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Fixing Our Democracy Disconnect

In which I dare to disagree with Will McMartin.

Rafe Mair 18 Sep

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Something's dangerously broken.

It is with considerable trepidation that I disagree with the well researched and, as usual, well-written Tyee article by Will McMartin about our system of governance in B.C. In "A Chance to Cut MLA Pay in Half," Will argues that if, as rumoured, the B.C. Liberals refuse to hold a fall sitting, we should cut their salaries for not fully performing their duties.

In making his case Will states, in part:

It should never be forgotten -- although often it is, and especially by backbench legislators who seek elevation to the cabinet -- that the legislature is more powerful than the executive. To repeat Locke's phrase, the executive is "visibly subordinate and accountable" to the legislative branch.

The legislature has the power to defeat the executive on legislation, and may even force its removal on a vote of confidence, or on a bill concerning the expenditure of public monies.

This is technically true but actually eyewash. Will gives examples of minority governments being toppled by the House and this does occasionally happen. But for majority governments -- never. In my research I can only find one example of a majority government being toppled in Canada and that was in 1873 when Sir John A. Macdonald was brought down by the "Pacific Scandal." That was before the days of ironclad party discipline.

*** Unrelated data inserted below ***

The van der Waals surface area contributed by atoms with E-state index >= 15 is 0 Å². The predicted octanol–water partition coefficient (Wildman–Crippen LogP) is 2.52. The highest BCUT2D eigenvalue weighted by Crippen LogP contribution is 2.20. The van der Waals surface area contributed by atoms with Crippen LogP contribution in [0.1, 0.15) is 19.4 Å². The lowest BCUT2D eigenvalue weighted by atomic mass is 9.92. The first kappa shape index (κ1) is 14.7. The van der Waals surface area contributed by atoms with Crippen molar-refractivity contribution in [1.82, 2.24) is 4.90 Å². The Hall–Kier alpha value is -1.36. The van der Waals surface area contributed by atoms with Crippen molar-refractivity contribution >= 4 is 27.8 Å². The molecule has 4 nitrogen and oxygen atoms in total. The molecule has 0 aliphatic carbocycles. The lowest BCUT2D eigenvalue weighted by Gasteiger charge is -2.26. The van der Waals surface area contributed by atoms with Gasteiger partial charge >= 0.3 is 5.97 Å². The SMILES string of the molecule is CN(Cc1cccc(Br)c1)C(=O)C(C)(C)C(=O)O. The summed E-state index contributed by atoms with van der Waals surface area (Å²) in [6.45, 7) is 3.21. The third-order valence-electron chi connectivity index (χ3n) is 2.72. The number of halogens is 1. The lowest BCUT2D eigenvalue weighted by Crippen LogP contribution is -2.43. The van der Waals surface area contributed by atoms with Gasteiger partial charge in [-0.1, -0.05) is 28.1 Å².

Carrots and sticks

The premier has at his disposal powerful instruments of persuasion, some in the shape of a carrot, others like a stick. The backbencher is like Napoleon's corporal with the marshal's baton in his knapsack -- every MLA believes that he or she would do a better job than those arrogant louts in cabinet and recognizes that to get there, he or she must do as told.

There are parliamentary secretary positions that not only pay extra money over and above the MLA's position but are widely seen as stepping stones to cabinet. There is the Speaker's job along with the deputy Speaker's position. An MLA might be offered the first whip's position or his deputy's job -- both pay more and require no effort with a majority government. There are committees to chair and belong to, some of which actually do things and often in nice places. The premier also can direct government funds into an MLA's constituency, which is especially important if the MLA comes from a "marginal seat."